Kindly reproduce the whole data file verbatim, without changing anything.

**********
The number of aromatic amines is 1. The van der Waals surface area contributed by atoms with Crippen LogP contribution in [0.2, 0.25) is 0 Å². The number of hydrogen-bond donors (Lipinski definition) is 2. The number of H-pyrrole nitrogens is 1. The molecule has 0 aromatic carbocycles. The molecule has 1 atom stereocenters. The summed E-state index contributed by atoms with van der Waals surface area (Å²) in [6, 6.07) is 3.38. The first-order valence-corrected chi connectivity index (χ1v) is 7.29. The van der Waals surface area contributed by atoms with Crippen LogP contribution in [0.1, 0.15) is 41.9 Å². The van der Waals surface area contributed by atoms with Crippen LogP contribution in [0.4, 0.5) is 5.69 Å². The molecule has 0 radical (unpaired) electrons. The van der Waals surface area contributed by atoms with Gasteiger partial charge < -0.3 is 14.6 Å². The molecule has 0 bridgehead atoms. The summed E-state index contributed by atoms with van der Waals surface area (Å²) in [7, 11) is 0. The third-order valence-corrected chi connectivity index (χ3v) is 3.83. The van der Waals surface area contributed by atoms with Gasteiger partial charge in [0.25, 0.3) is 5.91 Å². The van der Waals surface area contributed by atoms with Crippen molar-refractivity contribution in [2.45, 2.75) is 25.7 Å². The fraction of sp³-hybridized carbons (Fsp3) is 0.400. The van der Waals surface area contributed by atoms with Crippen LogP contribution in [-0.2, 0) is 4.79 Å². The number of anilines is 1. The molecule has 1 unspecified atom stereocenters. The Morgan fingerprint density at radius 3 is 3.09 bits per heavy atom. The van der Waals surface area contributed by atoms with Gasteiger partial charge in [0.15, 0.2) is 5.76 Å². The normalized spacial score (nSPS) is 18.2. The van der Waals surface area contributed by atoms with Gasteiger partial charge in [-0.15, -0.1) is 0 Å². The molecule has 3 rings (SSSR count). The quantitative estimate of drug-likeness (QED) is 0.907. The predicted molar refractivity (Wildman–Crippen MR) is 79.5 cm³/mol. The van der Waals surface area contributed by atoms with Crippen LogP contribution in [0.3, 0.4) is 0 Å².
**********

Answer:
The number of aromatic amines is 1. The van der Waals surface area contributed by atoms with Crippen LogP contribution in [0.2, 0.25) is 0 Å². The number of hydrogen-bond donors (Lipinski definition) is 2. The number of H-pyrrole nitrogens is 1. The molecule has 0 aromatic carbocycles. The molecule has 1 atom stereocenters. The summed E-state index contributed by atoms with van der Waals surface area (Å²) in [6, 6.07) is 3.38. The first-order valence-corrected chi connectivity index (χ1v) is 7.29. The van der Waals surface area contributed by atoms with Crippen LogP contribution in [0.1, 0.15) is 41.9 Å². The van der Waals surface area contributed by atoms with Crippen LogP contribution in [0.4, 0.5) is 5.69 Å². The molecule has 0 radical (unpaired) electrons. The van der Waals surface area contributed by atoms with Gasteiger partial charge < -0.3 is 14.6 Å². The molecule has 0 bridgehead atoms. The summed E-state index contributed by atoms with van der Waals surface area (Å²) in [7, 11) is 0. The third-order valence-corrected chi connectivity index (χ3v) is 3.83. The van der Waals surface area contributed by atoms with Gasteiger partial charge in [0.25, 0.3) is 5.91 Å². The van der Waals surface area contributed by atoms with Crippen molar-refractivity contribution in [2.45, 2.75) is 25.7 Å². The fraction of sp³-hybridized carbons (Fsp3) is 0.400. The van der Waals surface area contributed by atoms with Crippen LogP contribution in [-0.2, 0) is 4.79 Å². The number of anilines is 1. The molecule has 1 unspecified atom stereocenters. The Morgan fingerprint density at radius 3 is 3.09 bits per heavy atom. The van der Waals surface area contributed by atoms with Gasteiger partial charge in [0.15, 0.2) is 5.76 Å². The normalized spacial score (nSPS) is 18.2. The van der Waals surface area contributed by atoms with Gasteiger partial charge in [-0.15, -0.1) is 0 Å². The molecule has 3 rings (SSSR count). The quantitative estimate of drug-likeness (QED) is 0.907. The predicted molar refractivity (Wildman–Crippen MR) is 79.5 cm³/mol. The van der Waals surface area contributed by atoms with Crippen LogP contribution in [0.3, 0.4) is 0 Å².